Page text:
Salt River Rafters 2, Glendale Desert Dogs 11
Yes, that was, all told, a very pleasant evening. It began at the Crooked Pint, where I had the poutine Lucy. Which was delicious, except for the unexpected moment when I bit into the burger, and a jet of poutine squirted out the far side. Quite startled Mrs.. SnakePit. Emergency clean-up, table 6... But a couple of pints of That Strawberry Blonde soothed my shock. Then it was over to Camelback Ranch, where we eventually figured out that the VIP parking lot was the only parking lot. We got our tickets and went in, pausing only to mourn my lost youth. Yes, for the first time I was eligible for the senior AFL discount, so got in for $7 instead of $9.
We barely got inside, before we encountered Clan ish95. We then had to figure out which dugout was the Rafters' one. This was decided when we saw Superfan Susan, since we knew she'd be behind the D-backs' relevant one. There was something comforting about seeing her in full voice. Nature is healing, folks. No shortage of seats to be had, with the attendance on the night a hair under five hundred. So we were sat a few rows behind the Rafters on-deck circle. And, of course, had to remember that anything said much above a whisper could probably be heard on the field. I wonder what they thought of our rousing rendition of 'Sweet Caroline' in the late innings?
As for the baseball... Uh... Yeah... Did I mention the good company and generally entertaining nature of the evening? Because it was a damn sight better than the Salt River Rafters performance with runners in scoring position. They went a startling 0-for-16 there: I'm not sure I've ever seen such a startling inability in the clutch, at any level. Diamondbacks' prospect Buddy Kennedy left six men on base, and it would have been more, except he reached on an error in the ninth, allowing the Rafters' second run to score. He went 0-for-5, and seems to be having a bit of a rough AFL, batting just .156, with a .510 OPS.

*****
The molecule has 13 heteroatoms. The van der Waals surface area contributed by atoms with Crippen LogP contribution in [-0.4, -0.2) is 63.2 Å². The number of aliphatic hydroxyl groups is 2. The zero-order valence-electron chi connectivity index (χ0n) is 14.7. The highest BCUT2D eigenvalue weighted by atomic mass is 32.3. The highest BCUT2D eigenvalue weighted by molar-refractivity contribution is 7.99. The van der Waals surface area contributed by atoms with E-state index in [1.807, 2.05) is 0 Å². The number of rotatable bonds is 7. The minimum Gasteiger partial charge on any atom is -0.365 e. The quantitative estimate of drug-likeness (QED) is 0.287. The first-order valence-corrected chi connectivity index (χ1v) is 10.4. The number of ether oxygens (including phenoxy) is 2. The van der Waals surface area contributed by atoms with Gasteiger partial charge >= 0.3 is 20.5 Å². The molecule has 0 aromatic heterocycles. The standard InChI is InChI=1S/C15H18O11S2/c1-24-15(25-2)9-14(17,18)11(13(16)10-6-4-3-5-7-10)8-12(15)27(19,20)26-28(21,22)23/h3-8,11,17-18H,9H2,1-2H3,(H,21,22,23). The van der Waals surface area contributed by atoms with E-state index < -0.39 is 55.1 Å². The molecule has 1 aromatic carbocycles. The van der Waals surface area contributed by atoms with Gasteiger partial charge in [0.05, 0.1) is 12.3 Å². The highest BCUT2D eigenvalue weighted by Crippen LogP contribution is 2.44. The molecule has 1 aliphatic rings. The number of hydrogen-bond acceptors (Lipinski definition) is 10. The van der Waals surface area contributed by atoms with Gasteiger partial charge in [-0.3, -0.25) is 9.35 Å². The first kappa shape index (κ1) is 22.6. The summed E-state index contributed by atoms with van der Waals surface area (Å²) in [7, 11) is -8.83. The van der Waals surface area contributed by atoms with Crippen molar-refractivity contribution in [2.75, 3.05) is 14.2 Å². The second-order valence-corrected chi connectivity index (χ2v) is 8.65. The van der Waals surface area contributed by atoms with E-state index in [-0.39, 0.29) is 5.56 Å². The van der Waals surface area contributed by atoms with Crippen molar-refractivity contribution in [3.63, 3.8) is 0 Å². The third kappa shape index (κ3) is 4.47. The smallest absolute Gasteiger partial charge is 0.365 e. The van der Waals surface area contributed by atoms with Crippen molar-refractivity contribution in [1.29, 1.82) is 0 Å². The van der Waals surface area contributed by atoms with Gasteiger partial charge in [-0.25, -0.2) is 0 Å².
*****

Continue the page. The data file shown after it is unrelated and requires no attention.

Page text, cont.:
The other Diamondback in the starting lineup was outfielder Dominic Canzone, who was batting lead-off for Salt River. After striking out to open the game, he rebounded to finish with a pair of singles. That boosted his average to .324, along with an .835 OPS. However, he had two misplaced in the Glendale eight-run fourth inning. He missed a dive to his left, allowing the game's first two runs to cross, on what was scored a triple. With two outs and four runs in, he then let a line-drive clank off his glove - that felt the more egregious of the misplays, but was scored an RBI double.
A walk and a three-run homer made it 8-0 after four innings - and that was the score, not a startled emoji. You'll understand that our attention in the game as a competitive enterprise somewhat waned after this point. [AZ prospect Mitchell Stumpo worked the eighth, allowing a run after a lead-off walk scored on a two-out hit] Discussion turned to other topics, such as the rule changes being tested out in the AFL. These include a 15-second pitch-clock, a ban on defensive shifts, limited pickoffs and larger bases. I think the clock probably has the most notable impact. Despite the two sides combining for 23 hits, 8 walks and 13 runs, it only took 2:43 to complete. For comparison, the median D-backs 9-inning game this year took 3:11. I'm on board with the clock getting implemented in the majors, as soon as possible, it simply cuts back on dead time.
Even though it wasn't much of a contest, it was almost a perfect night for baseball, and thanks to everyone who showed up. We're finally in the part of the year where it's a pleasure to live in Arizona again. Though by the end, Mrs. SnakePit was feeling a bit chilly, and bemoaning the lack of hot chocolate at the concession stand. But this was a minor complaint, and if you've never been to an Arizona Fall League game, I can only repeat my endorsement. It's one of the state's hidden gems, and one of the best nine bucks you can spend. Or seven, if you're an old fart... :)